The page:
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Of course, all plants and animals are not preservable alike, nor are the same organisms, though occurring in the same formation, always found in the same state of preservation. Plants and animals that have been exposed to atmospheric decay before entombment will be less perfect than those that have been suddenly and thoroughly imbedded. The harder, parts of plants—roots, stems, leathery leaves, and nut-like fruits—will run a better chance of preservation than the soft and succulent portions. Corals, sheik, crusts, bones, teeth, scutes, and scales, will be preserved when all the softer parts of the animals to which they belong have entirely disappeared. The harder and more massive portions of a skeleton will resist when the softer and more slender have fallen to decay. The dense and thoroughly ossified bones of an old animal will endure where the spongy and unanchylosed members of a young one fall asunder and perish. Ferns, mosses, and resinous pines will resist maceration when other plants will totally disappear. All things considered, aquatic animals run a better chance of preservation than terrestrial ones; and the bulkier land-mammals and amphibia than the birds and insects. Gregarious animals, too, are likely to be found in greater abundance than those living isolated and solitary— the catastrophe (earthquake, land-flood, or windstorm) which would destroy only a few of the latter, overwhelming the former by hundreds of thousands. In this way shoals of fishes may be suddenly suffocated by submarine exhalations, shell-beds buried beneath obnoxious sediments, herds of ruminants borne from the land by floods, and clouds of insects swept into the sea by wind-storms. The inconceivable numbers in which fossils are sometimes found crowded into very limited areas would seem to point to such accidents for their entombment—their perfection,

indiscriminate aggregation, and individual positions, all indicating some sudden death-catastrophe.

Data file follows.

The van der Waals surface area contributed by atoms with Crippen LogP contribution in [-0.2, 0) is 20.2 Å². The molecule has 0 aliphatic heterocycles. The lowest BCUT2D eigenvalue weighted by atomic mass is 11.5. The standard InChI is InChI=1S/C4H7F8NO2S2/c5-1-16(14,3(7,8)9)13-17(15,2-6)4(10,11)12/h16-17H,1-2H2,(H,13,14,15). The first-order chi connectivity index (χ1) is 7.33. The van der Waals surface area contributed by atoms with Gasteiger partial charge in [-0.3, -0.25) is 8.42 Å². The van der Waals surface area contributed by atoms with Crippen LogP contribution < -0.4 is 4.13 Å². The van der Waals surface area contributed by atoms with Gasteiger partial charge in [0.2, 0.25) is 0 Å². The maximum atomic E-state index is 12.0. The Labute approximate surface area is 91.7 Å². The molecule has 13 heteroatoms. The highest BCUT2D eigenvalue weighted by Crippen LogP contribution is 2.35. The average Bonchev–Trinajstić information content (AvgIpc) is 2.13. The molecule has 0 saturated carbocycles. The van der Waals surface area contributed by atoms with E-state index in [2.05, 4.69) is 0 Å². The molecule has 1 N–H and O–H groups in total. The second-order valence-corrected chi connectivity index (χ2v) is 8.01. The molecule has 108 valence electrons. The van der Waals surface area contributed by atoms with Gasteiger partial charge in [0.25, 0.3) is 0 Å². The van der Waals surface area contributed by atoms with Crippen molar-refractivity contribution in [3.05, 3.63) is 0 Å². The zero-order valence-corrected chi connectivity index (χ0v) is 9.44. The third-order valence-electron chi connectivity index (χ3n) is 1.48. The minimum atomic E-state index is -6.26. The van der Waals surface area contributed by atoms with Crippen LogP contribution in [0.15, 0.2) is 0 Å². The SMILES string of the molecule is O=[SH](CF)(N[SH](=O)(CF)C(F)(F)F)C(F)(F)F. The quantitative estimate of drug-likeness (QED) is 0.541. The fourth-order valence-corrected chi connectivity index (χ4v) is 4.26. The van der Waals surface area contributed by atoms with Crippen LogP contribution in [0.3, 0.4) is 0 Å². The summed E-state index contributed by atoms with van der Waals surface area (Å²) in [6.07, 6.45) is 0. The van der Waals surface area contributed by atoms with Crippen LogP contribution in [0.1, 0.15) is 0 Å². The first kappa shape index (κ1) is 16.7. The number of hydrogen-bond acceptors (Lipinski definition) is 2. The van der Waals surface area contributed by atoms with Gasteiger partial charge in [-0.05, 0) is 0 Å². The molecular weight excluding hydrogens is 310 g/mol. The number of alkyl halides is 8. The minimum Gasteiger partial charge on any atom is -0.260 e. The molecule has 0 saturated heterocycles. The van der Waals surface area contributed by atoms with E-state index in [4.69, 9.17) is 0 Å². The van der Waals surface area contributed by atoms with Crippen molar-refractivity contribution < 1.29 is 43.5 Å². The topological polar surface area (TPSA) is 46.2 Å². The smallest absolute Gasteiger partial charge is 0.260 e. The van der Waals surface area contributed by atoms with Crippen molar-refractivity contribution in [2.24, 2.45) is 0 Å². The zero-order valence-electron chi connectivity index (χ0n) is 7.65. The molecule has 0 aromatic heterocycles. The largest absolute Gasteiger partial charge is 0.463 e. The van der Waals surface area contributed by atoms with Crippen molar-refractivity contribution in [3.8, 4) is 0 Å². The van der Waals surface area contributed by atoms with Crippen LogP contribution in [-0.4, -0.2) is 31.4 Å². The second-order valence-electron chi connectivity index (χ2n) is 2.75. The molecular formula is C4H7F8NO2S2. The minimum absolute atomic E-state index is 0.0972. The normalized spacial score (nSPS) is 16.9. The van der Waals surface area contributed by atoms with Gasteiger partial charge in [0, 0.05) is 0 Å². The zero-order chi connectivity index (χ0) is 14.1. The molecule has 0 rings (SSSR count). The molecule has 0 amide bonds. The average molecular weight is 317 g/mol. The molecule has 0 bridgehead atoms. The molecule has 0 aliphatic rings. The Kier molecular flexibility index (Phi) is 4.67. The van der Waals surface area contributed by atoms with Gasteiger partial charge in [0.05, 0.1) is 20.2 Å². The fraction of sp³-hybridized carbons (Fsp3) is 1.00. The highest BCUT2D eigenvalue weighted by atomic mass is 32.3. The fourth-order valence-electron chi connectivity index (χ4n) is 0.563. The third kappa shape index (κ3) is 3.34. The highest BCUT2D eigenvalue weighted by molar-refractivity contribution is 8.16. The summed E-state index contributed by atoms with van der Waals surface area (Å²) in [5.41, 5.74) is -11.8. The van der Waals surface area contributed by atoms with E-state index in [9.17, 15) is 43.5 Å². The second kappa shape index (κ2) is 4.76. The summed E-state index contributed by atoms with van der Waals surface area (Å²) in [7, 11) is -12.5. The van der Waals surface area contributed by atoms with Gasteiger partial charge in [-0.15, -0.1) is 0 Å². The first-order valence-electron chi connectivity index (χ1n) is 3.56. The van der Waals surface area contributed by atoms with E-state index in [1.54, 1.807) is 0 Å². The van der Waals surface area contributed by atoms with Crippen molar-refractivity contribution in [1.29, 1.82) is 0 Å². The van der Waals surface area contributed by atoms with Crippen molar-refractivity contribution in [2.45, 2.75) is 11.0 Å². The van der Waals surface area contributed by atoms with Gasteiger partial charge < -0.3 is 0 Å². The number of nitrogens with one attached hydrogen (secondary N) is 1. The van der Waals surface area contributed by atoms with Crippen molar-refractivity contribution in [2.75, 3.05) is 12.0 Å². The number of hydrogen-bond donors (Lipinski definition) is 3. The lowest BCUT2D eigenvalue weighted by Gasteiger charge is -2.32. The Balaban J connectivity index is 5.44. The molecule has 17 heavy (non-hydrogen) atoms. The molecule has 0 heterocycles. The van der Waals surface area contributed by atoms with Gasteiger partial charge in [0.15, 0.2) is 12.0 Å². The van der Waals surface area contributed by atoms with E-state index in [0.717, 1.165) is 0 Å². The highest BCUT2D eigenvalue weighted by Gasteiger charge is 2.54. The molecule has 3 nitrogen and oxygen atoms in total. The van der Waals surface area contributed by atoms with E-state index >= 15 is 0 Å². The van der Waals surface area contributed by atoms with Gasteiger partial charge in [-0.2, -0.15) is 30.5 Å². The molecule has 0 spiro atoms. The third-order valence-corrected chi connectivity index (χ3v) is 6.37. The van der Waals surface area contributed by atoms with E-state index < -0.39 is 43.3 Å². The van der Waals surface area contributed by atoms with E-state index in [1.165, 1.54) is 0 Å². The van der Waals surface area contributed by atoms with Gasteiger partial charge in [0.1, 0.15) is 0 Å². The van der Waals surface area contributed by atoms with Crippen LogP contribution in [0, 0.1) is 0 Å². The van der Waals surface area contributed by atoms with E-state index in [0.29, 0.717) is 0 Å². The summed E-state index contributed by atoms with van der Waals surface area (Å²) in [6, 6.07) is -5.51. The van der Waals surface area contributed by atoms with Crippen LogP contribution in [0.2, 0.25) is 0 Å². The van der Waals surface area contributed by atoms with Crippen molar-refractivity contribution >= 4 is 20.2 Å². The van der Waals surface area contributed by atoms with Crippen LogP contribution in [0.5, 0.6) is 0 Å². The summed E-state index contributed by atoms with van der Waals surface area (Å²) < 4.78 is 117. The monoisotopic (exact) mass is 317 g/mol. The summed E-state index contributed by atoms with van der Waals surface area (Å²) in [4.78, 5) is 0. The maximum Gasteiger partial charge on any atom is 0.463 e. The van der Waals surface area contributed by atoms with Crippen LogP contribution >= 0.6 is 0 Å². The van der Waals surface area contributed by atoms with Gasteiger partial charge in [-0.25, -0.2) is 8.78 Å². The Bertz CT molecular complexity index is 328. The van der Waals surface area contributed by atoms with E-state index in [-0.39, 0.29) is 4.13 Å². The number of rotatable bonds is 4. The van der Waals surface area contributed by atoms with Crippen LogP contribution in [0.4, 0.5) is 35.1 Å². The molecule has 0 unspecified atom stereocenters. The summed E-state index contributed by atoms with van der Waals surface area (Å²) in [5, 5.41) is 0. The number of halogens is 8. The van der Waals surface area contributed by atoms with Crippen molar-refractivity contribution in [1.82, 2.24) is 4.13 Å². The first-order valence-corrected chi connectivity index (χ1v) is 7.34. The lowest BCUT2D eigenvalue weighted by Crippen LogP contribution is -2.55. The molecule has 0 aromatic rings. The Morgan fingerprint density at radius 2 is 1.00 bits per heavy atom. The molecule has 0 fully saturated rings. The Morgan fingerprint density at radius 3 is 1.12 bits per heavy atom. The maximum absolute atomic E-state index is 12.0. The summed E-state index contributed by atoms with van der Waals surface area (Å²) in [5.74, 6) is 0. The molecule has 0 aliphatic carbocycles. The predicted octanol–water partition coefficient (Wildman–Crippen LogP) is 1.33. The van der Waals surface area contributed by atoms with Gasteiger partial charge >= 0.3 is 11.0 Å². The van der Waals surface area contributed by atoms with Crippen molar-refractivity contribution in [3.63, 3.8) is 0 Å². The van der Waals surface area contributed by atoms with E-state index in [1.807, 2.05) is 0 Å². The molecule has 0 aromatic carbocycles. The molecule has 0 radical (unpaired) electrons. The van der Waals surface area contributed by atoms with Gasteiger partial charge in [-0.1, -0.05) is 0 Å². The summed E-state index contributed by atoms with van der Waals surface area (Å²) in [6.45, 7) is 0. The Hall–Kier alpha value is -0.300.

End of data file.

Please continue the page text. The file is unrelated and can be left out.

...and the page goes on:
The nature of the sediments must also exercise a marked influence in the number and perfection of the imbedded fossils. Loose and porous sands will be less preservative than impervious clays and muds, and heterogeneous silts than calcareous sediments. In this way minute organisms may totally disappear, and larger ones be preserved in a mutilated and fragmentary form. Every one acquainted with the nature of our peat-mosses, with the sands, clays, and marls that fill up our ancient lakes, and with the sands, gravels, and silts now accumulating in our estuaries and seacreeks, must have witnessed the different preservative effects of these sediments; how solid and dense the bones are in one, and how spongy and rotten they appear in another; how hard and firm the shells are in one, and how soft and friable they occur in another; and how sharp and clear every external marking is retained in one matrix, and how wasted and obscure it becomes in another. As with these recent accumulations, so with the strata of the older formations; some are destitute of organic remains, which must at one time have been imbedded in them in abundance, while in others they are so imperfectly preserved as to be of little or no value to the palaeontologist. The various ways in which plants and animals may be imbedded and preserved in sediments being so obvious, the different preservative effects of different sediments being also apparent, the reason why some forms should occur more abundantly than others being generally discoverable, and the evidences which such plants and animals afford of the geographical conditions under which they flourished being admitted, let us now inquire into the processes by which they are lapidified, or converted into stony matter.